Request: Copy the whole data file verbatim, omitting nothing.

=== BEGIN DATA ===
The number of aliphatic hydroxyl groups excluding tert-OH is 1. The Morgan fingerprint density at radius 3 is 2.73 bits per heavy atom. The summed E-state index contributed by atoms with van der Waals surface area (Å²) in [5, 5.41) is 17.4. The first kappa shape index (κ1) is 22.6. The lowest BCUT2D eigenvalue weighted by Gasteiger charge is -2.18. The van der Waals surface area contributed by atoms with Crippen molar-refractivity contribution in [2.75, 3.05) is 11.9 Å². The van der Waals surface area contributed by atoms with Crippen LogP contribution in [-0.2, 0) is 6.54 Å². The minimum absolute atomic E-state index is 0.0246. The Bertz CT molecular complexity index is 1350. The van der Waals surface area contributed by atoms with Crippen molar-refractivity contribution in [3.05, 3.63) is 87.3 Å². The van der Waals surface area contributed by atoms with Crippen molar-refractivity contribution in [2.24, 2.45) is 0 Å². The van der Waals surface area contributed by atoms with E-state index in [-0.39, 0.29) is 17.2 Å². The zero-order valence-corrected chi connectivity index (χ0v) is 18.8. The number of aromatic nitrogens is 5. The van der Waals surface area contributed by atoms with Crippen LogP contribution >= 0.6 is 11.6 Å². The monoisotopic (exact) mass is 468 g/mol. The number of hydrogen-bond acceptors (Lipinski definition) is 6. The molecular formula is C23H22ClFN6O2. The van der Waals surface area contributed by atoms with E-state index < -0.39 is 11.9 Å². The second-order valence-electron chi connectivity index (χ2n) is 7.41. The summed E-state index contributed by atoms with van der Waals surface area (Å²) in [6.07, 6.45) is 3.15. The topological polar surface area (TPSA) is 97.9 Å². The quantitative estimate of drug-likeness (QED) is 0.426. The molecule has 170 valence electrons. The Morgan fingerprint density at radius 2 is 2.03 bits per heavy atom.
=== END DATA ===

The number of aliphatic hydroxyl groups excluding tert-OH is 1. The Morgan fingerprint density at radius 3 is 2.73 bits per heavy atom. The summed E-state index contributed by atoms with van der Waals surface area (Å²) in [5, 5.41) is 17.4. The first kappa shape index (κ1) is 22.6. The lowest BCUT2D eigenvalue weighted by Gasteiger charge is -2.18. The van der Waals surface area contributed by atoms with Crippen molar-refractivity contribution in [2.75, 3.05) is 11.9 Å². The van der Waals surface area contributed by atoms with Crippen LogP contribution in [-0.2, 0) is 6.54 Å². The minimum absolute atomic E-state index is 0.0246. The Bertz CT molecular complexity index is 1350. The van der Waals surface area contributed by atoms with Crippen molar-refractivity contribution in [3.05, 3.63) is 87.3 Å². The van der Waals surface area contributed by atoms with Crippen molar-refractivity contribution in [2.24, 2.45) is 0 Å². The van der Waals surface area contributed by atoms with E-state index in [-0.39, 0.29) is 17.2 Å². The zero-order valence-corrected chi connectivity index (χ0v) is 18.8. The number of aromatic nitrogens is 5. The van der Waals surface area contributed by atoms with Crippen LogP contribution >= 0.6 is 11.6 Å². The monoisotopic (exact) mass is 468 g/mol. The number of hydrogen-bond acceptors (Lipinski definition) is 6. The molecular formula is C23H22ClFN6O2. The van der Waals surface area contributed by atoms with E-state index < -0.39 is 11.9 Å². The second-order valence-electron chi connectivity index (χ2n) is 7.41. The summed E-state index contributed by atoms with van der Waals surface area (Å²) in [6.07, 6.45) is 3.15. The topological polar surface area (TPSA) is 97.9 Å². The quantitative estimate of drug-likeness (QED) is 0.426. The molecule has 170 valence electrons. The Morgan fingerprint density at radius 2 is 2.03 bits per heavy atom.